Furthermore, it should be noted that even during the Fascist period there was an immigration of Slovenes from Slovenia to Italy: J. L. Gardelles, a French scholar, calculates that at least 20,000 to 25,000 Slovenes immigrated to Julian Venetia and permanently took up residence there during the 1920's and 1930's. (7) Such a phenomenon, accepted by the Fascist regime, is incompatible with the idea of ​​an “ethnic cleansing” project.

Simplifying things as much as possible for the sake of brevity, the Fascists proposed the Italianization of the region, but they never conceived of any expulsion of the Slavs nor of forcing them to assimilate. They limited themselves to adopting measures similar to those adopted by other contemporary states, including liberal or democratic ones, making use of educational institutions and mandating the use of the official language.

The non-existence of any forced upheaval of the ethnic and demographic composition of Julian Venetia on the part of the Fascist authorities emerges from a comparison between the 1921 census (which took place a year before the March on Rome and the beginning of the Fascist regime) and the 1936 census.

The census data of 1921 showed that Slovenes and Croats were equal to 37.3% of the population (8), while their percentage in 1936 grew to 37.9%. To be precise, in 1936 the region had a total population of 1,022,593 inhabitants, of which 402,091 inhabitants were of non-Italian origin (Slavs, Germans and other very small communities, equal to 39.5%). More specifically, there were 252,916 Slovenes (24.7%) and 134,945 Croats (13.2%). (9)

Therefore, the Slavs had increased in number from 1921 to 1936, in both absolute terms (not surprising, given the general population growth) and relative terms, since the total percentage of Slovenian and Croatian inhabitants had grown, albeit to a modest extent.

By contrast, one should note the extent of the brutal ethnic cleansing carried out by the Yugoslavs against the Italian population in Julian Venetia between 1943-1948, which led to the expulsion of about 300,000 Italians, to which one must add many thousands more who were murdered.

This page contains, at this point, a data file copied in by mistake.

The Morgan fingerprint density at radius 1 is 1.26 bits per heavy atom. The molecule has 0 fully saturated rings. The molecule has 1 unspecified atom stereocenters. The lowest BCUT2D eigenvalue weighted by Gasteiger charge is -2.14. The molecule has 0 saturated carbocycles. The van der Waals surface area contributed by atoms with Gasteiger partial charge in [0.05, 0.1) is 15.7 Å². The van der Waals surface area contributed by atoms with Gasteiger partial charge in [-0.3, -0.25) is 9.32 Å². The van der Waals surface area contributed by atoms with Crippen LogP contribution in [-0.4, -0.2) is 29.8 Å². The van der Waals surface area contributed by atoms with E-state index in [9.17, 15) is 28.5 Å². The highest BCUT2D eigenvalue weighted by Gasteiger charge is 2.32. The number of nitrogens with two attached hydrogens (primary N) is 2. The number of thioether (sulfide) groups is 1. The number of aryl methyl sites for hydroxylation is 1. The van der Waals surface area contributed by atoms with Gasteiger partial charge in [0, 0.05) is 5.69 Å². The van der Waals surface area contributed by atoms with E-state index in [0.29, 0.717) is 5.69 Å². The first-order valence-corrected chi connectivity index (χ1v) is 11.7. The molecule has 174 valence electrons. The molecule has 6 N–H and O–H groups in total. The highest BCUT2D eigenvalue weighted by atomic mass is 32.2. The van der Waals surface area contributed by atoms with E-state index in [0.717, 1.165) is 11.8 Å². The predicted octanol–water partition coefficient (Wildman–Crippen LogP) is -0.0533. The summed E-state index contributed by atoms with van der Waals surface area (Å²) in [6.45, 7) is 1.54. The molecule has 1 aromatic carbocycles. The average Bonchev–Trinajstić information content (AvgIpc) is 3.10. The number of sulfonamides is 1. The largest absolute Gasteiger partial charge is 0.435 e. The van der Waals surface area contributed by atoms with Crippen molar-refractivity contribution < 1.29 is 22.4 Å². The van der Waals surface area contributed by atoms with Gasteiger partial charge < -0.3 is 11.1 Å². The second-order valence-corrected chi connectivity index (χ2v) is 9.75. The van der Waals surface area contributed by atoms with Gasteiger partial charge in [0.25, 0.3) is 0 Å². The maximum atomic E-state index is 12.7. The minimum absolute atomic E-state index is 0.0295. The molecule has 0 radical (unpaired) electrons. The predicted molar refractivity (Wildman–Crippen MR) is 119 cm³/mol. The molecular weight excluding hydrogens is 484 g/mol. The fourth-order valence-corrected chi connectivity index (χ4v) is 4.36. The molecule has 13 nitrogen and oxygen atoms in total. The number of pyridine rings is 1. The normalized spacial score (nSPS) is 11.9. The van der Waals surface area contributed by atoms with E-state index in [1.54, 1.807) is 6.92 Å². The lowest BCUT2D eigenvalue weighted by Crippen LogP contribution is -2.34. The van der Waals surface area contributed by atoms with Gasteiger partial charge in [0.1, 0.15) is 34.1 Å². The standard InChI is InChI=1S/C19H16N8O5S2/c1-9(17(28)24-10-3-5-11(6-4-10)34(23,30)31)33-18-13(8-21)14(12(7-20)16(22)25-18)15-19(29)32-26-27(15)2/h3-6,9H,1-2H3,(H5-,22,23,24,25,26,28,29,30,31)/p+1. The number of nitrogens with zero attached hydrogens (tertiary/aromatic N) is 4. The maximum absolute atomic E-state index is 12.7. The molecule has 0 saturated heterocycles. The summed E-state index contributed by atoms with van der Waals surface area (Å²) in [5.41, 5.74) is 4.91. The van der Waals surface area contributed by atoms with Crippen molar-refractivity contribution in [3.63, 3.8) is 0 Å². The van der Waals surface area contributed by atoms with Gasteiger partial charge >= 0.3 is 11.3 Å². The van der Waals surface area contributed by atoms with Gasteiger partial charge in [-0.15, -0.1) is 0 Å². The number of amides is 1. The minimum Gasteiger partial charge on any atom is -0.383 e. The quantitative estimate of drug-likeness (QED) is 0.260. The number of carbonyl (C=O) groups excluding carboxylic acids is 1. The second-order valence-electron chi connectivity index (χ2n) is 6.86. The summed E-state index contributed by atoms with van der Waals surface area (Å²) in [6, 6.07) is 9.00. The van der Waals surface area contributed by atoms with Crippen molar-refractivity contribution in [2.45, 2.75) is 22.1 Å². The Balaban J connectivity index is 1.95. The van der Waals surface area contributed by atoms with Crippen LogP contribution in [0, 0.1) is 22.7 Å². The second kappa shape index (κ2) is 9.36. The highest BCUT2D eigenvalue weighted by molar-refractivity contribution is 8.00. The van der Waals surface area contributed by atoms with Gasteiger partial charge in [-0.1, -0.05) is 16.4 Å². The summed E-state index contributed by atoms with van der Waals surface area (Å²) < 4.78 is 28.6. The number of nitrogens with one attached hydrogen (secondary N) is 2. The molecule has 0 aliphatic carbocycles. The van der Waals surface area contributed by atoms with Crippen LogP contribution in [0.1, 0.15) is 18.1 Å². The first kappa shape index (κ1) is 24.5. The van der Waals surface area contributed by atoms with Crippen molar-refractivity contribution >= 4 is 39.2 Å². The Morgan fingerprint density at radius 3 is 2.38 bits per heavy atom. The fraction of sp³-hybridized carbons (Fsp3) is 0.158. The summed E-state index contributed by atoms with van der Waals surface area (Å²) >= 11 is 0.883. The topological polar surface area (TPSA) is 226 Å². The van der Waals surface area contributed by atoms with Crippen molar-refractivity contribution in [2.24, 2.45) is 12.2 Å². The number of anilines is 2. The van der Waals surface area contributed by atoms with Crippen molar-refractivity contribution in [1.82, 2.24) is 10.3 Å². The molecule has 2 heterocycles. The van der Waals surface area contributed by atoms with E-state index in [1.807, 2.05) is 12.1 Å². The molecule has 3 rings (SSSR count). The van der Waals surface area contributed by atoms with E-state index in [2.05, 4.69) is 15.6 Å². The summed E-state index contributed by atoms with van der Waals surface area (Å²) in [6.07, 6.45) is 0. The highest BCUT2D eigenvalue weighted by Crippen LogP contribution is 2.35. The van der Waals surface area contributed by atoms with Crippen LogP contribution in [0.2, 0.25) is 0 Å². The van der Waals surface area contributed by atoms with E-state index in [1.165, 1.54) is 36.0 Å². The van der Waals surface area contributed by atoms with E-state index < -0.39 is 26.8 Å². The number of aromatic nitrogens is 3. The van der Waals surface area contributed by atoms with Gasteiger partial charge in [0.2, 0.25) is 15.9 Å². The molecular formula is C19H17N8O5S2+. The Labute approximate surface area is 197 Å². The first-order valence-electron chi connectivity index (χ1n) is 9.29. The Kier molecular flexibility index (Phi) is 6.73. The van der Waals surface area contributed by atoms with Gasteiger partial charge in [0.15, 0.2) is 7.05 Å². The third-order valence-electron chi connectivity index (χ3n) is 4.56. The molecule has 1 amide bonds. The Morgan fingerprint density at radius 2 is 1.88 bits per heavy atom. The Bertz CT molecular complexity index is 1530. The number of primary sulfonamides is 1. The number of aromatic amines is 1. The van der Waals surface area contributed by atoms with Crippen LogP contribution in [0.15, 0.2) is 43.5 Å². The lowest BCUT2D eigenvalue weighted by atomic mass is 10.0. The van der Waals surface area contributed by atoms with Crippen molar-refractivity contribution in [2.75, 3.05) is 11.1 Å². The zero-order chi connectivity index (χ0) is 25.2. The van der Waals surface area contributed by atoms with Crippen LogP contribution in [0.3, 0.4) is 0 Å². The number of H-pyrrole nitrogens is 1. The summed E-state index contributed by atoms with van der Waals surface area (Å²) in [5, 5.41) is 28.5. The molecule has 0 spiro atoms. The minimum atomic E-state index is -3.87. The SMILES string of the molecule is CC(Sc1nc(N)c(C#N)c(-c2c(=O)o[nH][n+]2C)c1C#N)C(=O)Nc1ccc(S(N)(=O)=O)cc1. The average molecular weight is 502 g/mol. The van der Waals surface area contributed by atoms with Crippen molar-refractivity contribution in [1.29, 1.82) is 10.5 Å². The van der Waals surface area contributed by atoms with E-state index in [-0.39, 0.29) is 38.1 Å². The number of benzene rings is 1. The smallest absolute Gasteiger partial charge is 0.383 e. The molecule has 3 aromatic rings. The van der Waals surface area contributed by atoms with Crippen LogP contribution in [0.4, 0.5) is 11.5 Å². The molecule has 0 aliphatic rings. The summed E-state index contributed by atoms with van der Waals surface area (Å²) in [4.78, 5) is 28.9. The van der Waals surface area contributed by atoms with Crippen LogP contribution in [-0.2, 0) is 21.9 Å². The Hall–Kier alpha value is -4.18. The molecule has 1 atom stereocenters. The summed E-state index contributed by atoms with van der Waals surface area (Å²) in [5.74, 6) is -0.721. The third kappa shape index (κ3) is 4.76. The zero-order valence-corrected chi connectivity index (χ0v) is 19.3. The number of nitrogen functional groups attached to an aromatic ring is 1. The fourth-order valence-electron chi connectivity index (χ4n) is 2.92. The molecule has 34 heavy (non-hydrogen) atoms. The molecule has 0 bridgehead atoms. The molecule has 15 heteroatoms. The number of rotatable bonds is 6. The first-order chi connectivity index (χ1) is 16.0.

In conclusion, the “Fascist ethnic cleansing” against Slavs in Julian Venetia is a myth. Meanwhile, two other ethnic cleansings did take place: one against the Italians in Julian Venetia and Dalmatia under the Habsburg Empire, followed by a second one against Italians perpetrated by Tito's partisans.


1. E. Sestan, Venezia Giulia. Lineamenti di una storia etnica e culturale, Udine 1997, p. 93.

2. Data based on the figures reported in O. Mileta Mattiuz, Popolazioni dell’Istria, Fiume, Zara e Dalmazia (1850-2002). Ipotesi di quantificazione demografica, Trieste 2005; G. Perselli, I censimenti della popolazione dell’Istria, con Fiume e Trieste e di alcune città della Dalmazia tra il 1850 e il 1936, Rovigno 1993.

3. L. Monzali, Italiani di Dalmazia. Dal Risorgimento alla Grande Guerra, Firenze 2011, pp. 170-171.

4. The decision of Franz Joseph to carry out an ethnic cleansing against the Italians in Trentino-Alto Adige, Julian Venetia and Dalmatia, can be found in Die Protokolle des Österreichischen Ministerrates 1848-1867. VI Abteilung: Das Ministerium Belcredi. Band 2: 8. April 1866-6. Februar 1867, Österreichischer Bundesverlag für Unterricht, Wissenschaft und Kunst (Wien 1973); the quote appears in Section VI, vol. 2, meeting of November 12, 1866, p. 297. The quotation appears in a section titled “Maßregeln gegen das italienische Element in einigen Kronländern” (“Measures against the Italian element in some territories of the Crown”).

5. The considerations of H. Angermeier in Königtum und Staat im deutschen Reich, München 1954, are very useful in this regard.